• Practicalities of submissions: is sufficient thought given to optimizing the shape and form of submissions including numbering, hyperlinking, etc? What works best for one party or even both, may not be optimal for the arbitrators. How should their interests be balanced and is this adequately and transparently addressed for instance in the CMC?
  • Is sustainability the new diversity? Should we aim for comprehensive, industry wide standards based on more research and clear guidelines on the carbon footprint of arbitration or start with small steps regardless?
  • Third-party funding: at what stage should funding be disclosed and have standards developed sufficiently to allow sensible disclosure?
  • There is increasing guidance on the use of tribunal secretaries, both in institutional rules and guidelines and in case law. Is practice changing and how can practice be improved further?

10:30 – 11:00 Networking Coffee/Tea Break

11:00 – 12:30 Working Session 2Effective Presentation of Evidence – Focus on Damages in Complex Cases

Leader: Kathleen Paisley – Paisley BVBA (Boechout)

Eleonora Coelho – President, CAM-CCBC (São Paulo) 
Wulf Gordian Hauser – Partner, Hauser Rechtsanwälte GmbH & Co KG (Vienna)
Timothy G. Nelson – Partner, Skadden, Arps, Slate, Meagher & Flom (New York)
Lawrence Newman – Of Counsel, Baker McKenzie (New York)
Stefan Riegler – Partner, Wolf Theiss (Vienna)

Discussion Topics:

  • Procedures for best presenting complex damages evidence
    avoiding ships passing in the night.
  • When are tribunal-appointed experts useful; should they always appear at a hearing and be subjected to questions about his or her conclusions?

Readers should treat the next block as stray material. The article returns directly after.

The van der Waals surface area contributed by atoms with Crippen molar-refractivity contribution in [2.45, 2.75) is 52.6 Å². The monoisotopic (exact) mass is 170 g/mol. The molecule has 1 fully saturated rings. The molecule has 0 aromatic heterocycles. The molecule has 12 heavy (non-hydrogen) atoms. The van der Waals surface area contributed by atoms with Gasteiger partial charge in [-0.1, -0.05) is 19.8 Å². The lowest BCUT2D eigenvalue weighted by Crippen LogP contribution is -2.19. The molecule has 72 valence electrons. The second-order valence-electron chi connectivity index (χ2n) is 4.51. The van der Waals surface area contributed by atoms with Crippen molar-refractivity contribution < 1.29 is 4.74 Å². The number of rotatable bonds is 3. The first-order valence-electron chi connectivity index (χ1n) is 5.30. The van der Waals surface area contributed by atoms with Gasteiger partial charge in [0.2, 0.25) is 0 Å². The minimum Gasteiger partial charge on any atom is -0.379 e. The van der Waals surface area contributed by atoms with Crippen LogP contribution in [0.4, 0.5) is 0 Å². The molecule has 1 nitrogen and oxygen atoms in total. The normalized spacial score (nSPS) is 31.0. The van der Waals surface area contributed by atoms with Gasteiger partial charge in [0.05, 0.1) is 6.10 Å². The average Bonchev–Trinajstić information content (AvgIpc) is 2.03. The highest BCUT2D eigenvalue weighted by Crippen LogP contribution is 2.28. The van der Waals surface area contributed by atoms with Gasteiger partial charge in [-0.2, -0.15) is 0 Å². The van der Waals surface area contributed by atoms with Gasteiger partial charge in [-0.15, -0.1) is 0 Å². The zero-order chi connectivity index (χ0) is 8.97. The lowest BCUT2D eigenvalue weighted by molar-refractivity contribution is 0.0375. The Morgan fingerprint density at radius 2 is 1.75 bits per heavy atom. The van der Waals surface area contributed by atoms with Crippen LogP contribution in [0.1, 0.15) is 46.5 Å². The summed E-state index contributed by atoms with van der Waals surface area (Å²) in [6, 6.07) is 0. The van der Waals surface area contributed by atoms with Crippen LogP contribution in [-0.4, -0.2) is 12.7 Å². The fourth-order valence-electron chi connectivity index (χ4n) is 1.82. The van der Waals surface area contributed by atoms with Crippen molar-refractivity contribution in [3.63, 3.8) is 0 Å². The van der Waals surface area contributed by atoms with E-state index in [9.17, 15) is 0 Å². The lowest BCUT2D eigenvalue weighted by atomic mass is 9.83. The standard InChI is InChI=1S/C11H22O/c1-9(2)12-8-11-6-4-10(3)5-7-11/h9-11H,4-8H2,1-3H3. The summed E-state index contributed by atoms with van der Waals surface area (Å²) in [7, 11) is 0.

• Do the Prague Rules add anything, or is there a predominating style of taking evidence in international arbitration, i.e., have we arrived at a Lex naturalis arbitri void of cultural differences?
  • Presentation of evidence by videoconference. Is this effective? The future?
  • Is it always necessary to have an oral hearing? When is summary disposition permissible (or necessary)?
  • Who controls the length of a hearing? Should arbitrators impose their views or defer to the parties?
  • Are there too many witnesses, too many documents – is advocacy lost among the detail?
  • How can the tribunal or parties control tactical decisions by parties not to cross-examine key witnesses?
  • Is witness conferencing effective? Is this only for experts? Are there particular circumstances when it is most appropriate? Inappropriate?

12:30 – 14:00 Networking Luncheon

14:00 15:30 Working Session 3Next Generation Leading Arbitrators

Leader: Filip Boras – Partner, Baker McKenzie (Vienna)

Živa Filipič – Acting Deputy Secretary General, ICC International Court of Arbitration (Paris)
Dr. Simon Gabriel – Gabriel Arbitration AG (Zurich)
Catherine Anne Kunz – Partner, Lalive (Geneva)
Niamh Leinwather – Secretary General, Vienna International Arbitral Centre (Vienna)
Anna-Maria Tamminen – Partner, Hannes Snellman (Helsinki)

Discussion Topics:

  • How to get first appointments in high-profile cases?
  • What should the new generation of leading arbitrators do differently than previous generations to succeed? 
  • How important is the predictability of decision making in the selection of an arbitrator? How to overcome this if a young arbitrator has no sufficient track record of existing awards?
  • How to give clients the comfort of appointing a young arbitrator?   
  • Is service as a Tribunal secretary useful?  Necessary?  
  • What was the most useful advice panelists have received about how to preside as chair?

15:30 – 16:00 Networking Coffee/Tea Break

16:00 – 17:30 Working Session 4Tribunal Deliberations and Dynamics

Leader: Grant Hanessian – Independent Arbitrator (New York)

Dominique Brown Berset
– Partner, Brown and Page (Geneva)
Cecilia Carrara – Partner, Legance (Rome)
Calvin Hamilton – Arbitra International (London)
Inka Hanefeld – Hanefeld Rechtsanwälte Rechtsanwaltsgesellschaft mbH (Hamburg)
Luis Martinez – Vice President, AAA-ICDR (New York)

Discussion Topics: